“Having a medical marijuana card eradicates the shady back door aspect of getting weed from a dealer,” Heather* ’17 said.


Heather plans to get a medical marijuana card when she turns 18 so that she can eliminate a middle-man dealer and instead purchase directly from a dispensary, which she anticipates will be more convenient. Heather will be able to select specific strains and quantities of marijuana and not have to worry about prices being arbitrarily raised, something she said she has experienced with dealers who she feels have tried to take advantage of her.


Chaplain Father J. Young believes that the combination of legal protection and hassle-free transactions enabled by Proposition 215 led to an up-tick in marijuana usage among Harvard-Westlake students. Although studies by Forbes suggest there was no correlation, Young believes otherwise and consequently wishes that Proposition 215 applied only to individuals over the age of 21 or required parental consent for individuals between 18 and 20 years old.


“I noticed a movement, not totally obviously at first, but a definite movement away from alcohol and towards marijuana [amongst Harvard-Westlake students],” Young said. “I felt like the numbers of kids that were drinking heavily may have actually gone down, and the numbers of kids who smoke heavily went up.”


Nic Smith ’17, who said he used to smoke frequently but has since become sober, agrees that medical marijuana cards lead to an increase in recreational smoking.


“Medical marijuana cards make cannabis a lot more accessible to a lot of people,” Smith said. “It is easy to slip into unhealthy habits and relationships.”


Students who currently possess a medical marijuana card said that their consumption of cannabis has increased since they received the prescription.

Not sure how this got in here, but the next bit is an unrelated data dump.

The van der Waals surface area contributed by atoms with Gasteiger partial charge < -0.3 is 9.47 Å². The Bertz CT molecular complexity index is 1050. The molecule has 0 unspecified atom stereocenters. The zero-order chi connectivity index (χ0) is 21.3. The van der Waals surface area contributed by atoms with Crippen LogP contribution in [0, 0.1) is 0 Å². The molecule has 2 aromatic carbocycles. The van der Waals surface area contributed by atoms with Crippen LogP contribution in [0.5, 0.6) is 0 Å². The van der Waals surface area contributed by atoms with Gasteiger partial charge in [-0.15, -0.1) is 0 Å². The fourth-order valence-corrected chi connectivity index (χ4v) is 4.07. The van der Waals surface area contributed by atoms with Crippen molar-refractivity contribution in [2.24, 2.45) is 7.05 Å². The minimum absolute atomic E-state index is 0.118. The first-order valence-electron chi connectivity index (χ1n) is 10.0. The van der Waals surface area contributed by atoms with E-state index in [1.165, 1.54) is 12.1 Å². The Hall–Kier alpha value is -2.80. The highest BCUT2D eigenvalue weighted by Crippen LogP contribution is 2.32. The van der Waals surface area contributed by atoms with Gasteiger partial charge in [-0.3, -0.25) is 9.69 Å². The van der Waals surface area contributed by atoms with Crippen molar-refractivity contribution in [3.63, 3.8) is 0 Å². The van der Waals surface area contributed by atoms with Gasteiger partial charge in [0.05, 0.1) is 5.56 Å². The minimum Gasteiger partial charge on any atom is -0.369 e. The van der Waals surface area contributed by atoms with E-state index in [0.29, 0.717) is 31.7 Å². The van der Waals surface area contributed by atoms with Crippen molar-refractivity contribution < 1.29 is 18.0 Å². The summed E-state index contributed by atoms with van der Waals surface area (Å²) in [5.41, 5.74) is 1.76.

“The fact that there are so many dispensaries makes it so easy to smoke, and having the card makes me smoke more,” Steve* ’17 said.


The passage of California Proposition 64 in 2016 has led to speculation amongst health professionals over whether the legalization of recreational marijuana will increase smoking among high school students. The proposition, which goes into effect Jan. 1, 2018, will allow for adults 21 and older to possess, transport, purchase and use marijuana, according to The Cannabist.


Young said he expects the new law to have little impact on smoking among 18 to 20-year-olds.


“I would say a kid using a fake ID is going to put him or herself at an extra risk that he or she wouldn’t have to do if they had a medical marijuana card,” Young said.


Young’s position is supported by data from a 2015 Healthy Kids Colorado Survey, which discovered that the state’s legalization of marijuana in 2012 had no significant impact on teen smokers.


However, cannabis legalization in Colorado has led to the first reported overdose deaths from pot, according to CBS News.


“The high that comes from ingesting marijuana takes longer to kick in, so as you can imagine, it would be a little easier to overdose because you eat a cookie and don’t feel anything, and then you eat 20 more, and then – surprise – it kicks in, and you have overdosed,” Young said.


Regardless of the negative effects of marijuana legalization, Smith said he believes that cannabis is always going to be very prevalent among teenagers and adolescents, and medical cards increase its accessibility to students.


“I think that cannabis is always going to be prevalent among teenagers and adolescents because, although I wouldn’t say it is a healthy option, it is an easy solution to a lot of the stress that a lot of high schoolers and college students are under,” Smith said. “I wouldn’t say that medical cards are a bad thing, but I don’t know that it is necessarily helping with a lot of people’s productivity.”

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Doctor’s Orders: Using and Abusing Medical Marijuana Cards